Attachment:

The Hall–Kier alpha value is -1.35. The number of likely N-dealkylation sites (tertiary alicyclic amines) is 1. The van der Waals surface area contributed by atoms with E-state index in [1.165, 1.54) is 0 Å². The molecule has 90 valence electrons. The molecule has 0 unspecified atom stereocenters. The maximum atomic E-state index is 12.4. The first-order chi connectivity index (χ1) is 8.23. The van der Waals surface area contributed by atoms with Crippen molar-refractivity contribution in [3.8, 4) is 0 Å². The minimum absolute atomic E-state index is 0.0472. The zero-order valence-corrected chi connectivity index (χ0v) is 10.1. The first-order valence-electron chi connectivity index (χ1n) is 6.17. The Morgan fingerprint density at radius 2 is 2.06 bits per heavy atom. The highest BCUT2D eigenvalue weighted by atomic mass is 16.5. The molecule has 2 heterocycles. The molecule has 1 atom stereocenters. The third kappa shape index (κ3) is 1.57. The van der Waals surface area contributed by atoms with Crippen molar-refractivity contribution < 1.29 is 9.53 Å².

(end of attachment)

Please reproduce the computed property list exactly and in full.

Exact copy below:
The Hall–Kier alpha value is -1.35. The number of likely N-dealkylation sites (tertiary alicyclic amines) is 1. The van der Waals surface area contributed by atoms with E-state index in [1.165, 1.54) is 0 Å². The molecule has 90 valence electrons. The molecule has 0 unspecified atom stereocenters. The maximum atomic E-state index is 12.4. The first-order chi connectivity index (χ1) is 8.23. The van der Waals surface area contributed by atoms with Crippen molar-refractivity contribution in [3.8, 4) is 0 Å². The minimum absolute atomic E-state index is 0.0472. The zero-order valence-corrected chi connectivity index (χ0v) is 10.1. The first-order valence-electron chi connectivity index (χ1n) is 6.17. The Morgan fingerprint density at radius 2 is 2.06 bits per heavy atom. The highest BCUT2D eigenvalue weighted by atomic mass is 16.5. The molecule has 2 heterocycles. The molecule has 1 atom stereocenters. The third kappa shape index (κ3) is 1.57. The van der Waals surface area contributed by atoms with Crippen molar-refractivity contribution < 1.29 is 9.53 Å².